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Sky-rise living: Palace or prison?
Sam Jacob is director of Sam Jacob Studio for architecture and design, a professor of architecture at the University of Illinois at Chicago and visiting professor at Yale School of Architecture. His work has been displayed at the Victoria & Albert Museum in London and the MAK in Vienna, and he curated the British Pavilion at the 2014 Venice Biennale. The opinions expressed in this commentary are solely his.
If you see a drawing of pre-Great Fire London, you see a jumbled low-rise city. An urban miasma of homes and inns punctured by an incredible amount of spires that point toward the sky.
It is an image of a city whose horizontal horizon contained the hustle and bustle of worldly life while its vertical dimension was dedicated to higher ideals.
So it was for the majority of the history of high-rise architecture. Towers were structures that performed special roles: symbolic, monumental, even mythological. They acted as symbols of power, of godliness, or in the case of the biblical story of Babel, overreaching ambition.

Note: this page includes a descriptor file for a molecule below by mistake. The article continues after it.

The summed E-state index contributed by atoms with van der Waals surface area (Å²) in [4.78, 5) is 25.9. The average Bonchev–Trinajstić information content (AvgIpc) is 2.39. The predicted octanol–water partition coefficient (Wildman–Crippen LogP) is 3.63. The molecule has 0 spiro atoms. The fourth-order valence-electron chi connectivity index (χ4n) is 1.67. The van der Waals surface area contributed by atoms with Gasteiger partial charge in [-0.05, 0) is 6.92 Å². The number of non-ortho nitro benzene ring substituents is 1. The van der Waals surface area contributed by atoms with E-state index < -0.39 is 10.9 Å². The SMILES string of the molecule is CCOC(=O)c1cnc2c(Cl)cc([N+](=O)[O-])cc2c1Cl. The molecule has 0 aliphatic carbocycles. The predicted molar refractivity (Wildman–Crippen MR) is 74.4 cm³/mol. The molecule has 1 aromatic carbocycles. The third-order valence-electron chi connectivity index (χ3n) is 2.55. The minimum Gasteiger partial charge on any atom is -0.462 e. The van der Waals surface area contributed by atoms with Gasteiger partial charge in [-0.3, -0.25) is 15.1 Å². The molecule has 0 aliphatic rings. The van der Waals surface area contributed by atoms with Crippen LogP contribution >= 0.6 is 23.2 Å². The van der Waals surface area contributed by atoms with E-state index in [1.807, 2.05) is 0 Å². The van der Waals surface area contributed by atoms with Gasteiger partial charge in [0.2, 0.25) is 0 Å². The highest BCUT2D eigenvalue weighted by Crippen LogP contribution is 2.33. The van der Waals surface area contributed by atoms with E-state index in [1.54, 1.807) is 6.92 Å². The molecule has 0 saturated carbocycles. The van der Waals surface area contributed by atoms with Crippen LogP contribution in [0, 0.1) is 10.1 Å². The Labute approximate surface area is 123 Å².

It was only at the beginning of the 20th century that the earthly world of human life began to occupy the sky. And it happened in Chicago, where a new phenomenon of towers emerged in the super flat landscape of the American Midwest. As the city's size and population exploded at the turn of that century the technologies of construction combined with supreme Chicagoan pragmatism to invent the modern typology of the skyscraper.